The crowd seemed to consist of mostly hardcore conservative republicans (those holding signs with Obama and sickle and hammer) and Independent Party members. The heart of what they were protesting was government spending and the inevidible increase in taxes. The flyer that I took did contain the protest "Principles" which was encouraging that a set was at least written down, here they are:
There should be no taxpayer bailouts of corporations, and government should never grant private organizations license to commit criminal or fraudulent acts. We must also seek greater transparency or the Federal Reserve System through investigation, evaluation, and audit of its relationships with banking, corporate, and other financial institutions.

We believe that the Constitution was instituted to restrain the arbitrary exercise of government power and to safeguard liberty. A government that routinely disregards the Constitution for the sake of political expediency cannot long remain a defender of the rights of its citizens.

We believe that there should be no increase in the national debt. The burden of debt placed on the next generation is unjust; it has greatly diminished the power of our dollar and threatens to undo decades of economic progress.

We must protect the privacy and civil liberties of all persons under US jurisdiction. We must repeal or radically change the Patriot Act, the Military Commisions Act, and the FISA legislations. We must reject the notion and practice of torture, eliminations of habeas corpus, secret tribunals and secret prisons.
By reading the above "Principles" I was struck with the visual that this group wanted to weed a garden patch by pulling just the parts of the weeds that are showing. They seemed uninterested and unknowing of the required digging to find the roots and pull them as well. Even if this group accomplished its "Principles", the weeds would still come back.

For as much as I was displeased with this Tea Party, it is nice to see that there is a basis of people that have potential to be receptive to Rand's ideas. A feeling that "This is wrong" can be the starting point to see that "wow, this is ALL wrong". Not to mention that most protesters are taking the day off to enjoy and celebrate their independence...or what we have left...for now. Happy Independence Day, all. I hope your respective Tea Parties have shown you better than Chicago's.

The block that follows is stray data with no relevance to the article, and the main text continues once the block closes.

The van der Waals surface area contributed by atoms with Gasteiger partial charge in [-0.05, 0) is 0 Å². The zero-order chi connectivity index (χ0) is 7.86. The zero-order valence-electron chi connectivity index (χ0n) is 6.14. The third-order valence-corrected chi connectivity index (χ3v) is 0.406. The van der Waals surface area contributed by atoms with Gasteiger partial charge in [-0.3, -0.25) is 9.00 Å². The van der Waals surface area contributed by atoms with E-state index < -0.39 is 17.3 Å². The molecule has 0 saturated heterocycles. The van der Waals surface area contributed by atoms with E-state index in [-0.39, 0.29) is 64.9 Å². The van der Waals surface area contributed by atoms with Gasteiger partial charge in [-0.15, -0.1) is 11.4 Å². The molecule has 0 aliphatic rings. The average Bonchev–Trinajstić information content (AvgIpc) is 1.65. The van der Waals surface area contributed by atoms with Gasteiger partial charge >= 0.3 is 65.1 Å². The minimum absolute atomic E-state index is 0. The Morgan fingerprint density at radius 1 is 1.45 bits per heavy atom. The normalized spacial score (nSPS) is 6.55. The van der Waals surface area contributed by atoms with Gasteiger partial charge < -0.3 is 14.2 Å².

Friday, July 3, 2009

The Power of Your Dollar

When I speak with people about free markets and smaller government I am often confronted with the question of "Well, if the government doesn't regulate businesses, who will?". At this point I usually try to explain to them that everyone that contributes their effort to earn money has a say in how things are regulated with the use of that earned money. This brings about puzzled looks and confusion which leads to my confusion (of their ignorance).

Apparently it is not well known that your dollar is the ultimate vote for how you feel about any particular product or service. One of my co-workers (who is often my daily practice for pointing out contradictions) spouts hatred towards corporations and tells me about documentaries that show how corporations exhibit all the characteristics of a sociopath (and are therefore bad). One day after that conversation I saw her pass by on the way to her desk with a Starbucks cup of coffee. I stopped her and joked about the irony but she came back with the defense that "I usually go to smaller Mom and Pop coffee places, but they are just so out of my way when I'm in a hurry". I tried to point out to her that in that way she is supporting corporations by choosing to spend money at them and that she is even telling them that they are offering a superior product, convenience, over their competitors. This argument didn't seem to hold any ground with my co-worker (as most logical arguments don't) and she even seemed to think that her purchase of a cup of coffee wasn't really helping Starbucks.